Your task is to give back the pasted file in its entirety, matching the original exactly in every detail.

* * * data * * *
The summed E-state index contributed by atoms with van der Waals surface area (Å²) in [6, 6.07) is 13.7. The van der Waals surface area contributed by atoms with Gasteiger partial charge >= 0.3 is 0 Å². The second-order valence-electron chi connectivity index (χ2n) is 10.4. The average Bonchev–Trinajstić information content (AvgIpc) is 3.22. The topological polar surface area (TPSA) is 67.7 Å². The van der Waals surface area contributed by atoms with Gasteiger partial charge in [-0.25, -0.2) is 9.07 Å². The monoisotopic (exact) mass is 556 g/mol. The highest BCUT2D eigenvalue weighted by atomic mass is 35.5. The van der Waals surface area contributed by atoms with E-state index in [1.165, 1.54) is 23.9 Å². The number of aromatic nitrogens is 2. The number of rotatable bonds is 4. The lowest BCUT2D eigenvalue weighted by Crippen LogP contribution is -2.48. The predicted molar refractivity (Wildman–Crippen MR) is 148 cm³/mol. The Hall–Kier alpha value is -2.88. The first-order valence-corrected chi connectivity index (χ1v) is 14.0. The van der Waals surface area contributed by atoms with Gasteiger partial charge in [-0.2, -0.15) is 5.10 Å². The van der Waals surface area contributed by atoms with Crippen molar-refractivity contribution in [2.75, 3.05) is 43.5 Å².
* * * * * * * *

The summed E-state index contributed by atoms with van der Waals surface area (Å²) in [6, 6.07) is 13.7. The van der Waals surface area contributed by atoms with Gasteiger partial charge >= 0.3 is 0 Å². The second-order valence-electron chi connectivity index (χ2n) is 10.4. The average Bonchev–Trinajstić information content (AvgIpc) is 3.22. The topological polar surface area (TPSA) is 67.7 Å². The van der Waals surface area contributed by atoms with Gasteiger partial charge in [-0.25, -0.2) is 9.07 Å². The monoisotopic (exact) mass is 556 g/mol. The highest BCUT2D eigenvalue weighted by atomic mass is 35.5. The van der Waals surface area contributed by atoms with E-state index in [1.165, 1.54) is 23.9 Å². The number of aromatic nitrogens is 2. The number of rotatable bonds is 4. The lowest BCUT2D eigenvalue weighted by Crippen LogP contribution is -2.48. The predicted molar refractivity (Wildman–Crippen MR) is 148 cm³/mol. The Hall–Kier alpha value is -2.88. The first-order valence-corrected chi connectivity index (χ1v) is 14.0. The van der Waals surface area contributed by atoms with Gasteiger partial charge in [-0.2, -0.15) is 5.10 Å². The van der Waals surface area contributed by atoms with Crippen molar-refractivity contribution in [2.75, 3.05) is 43.5 Å².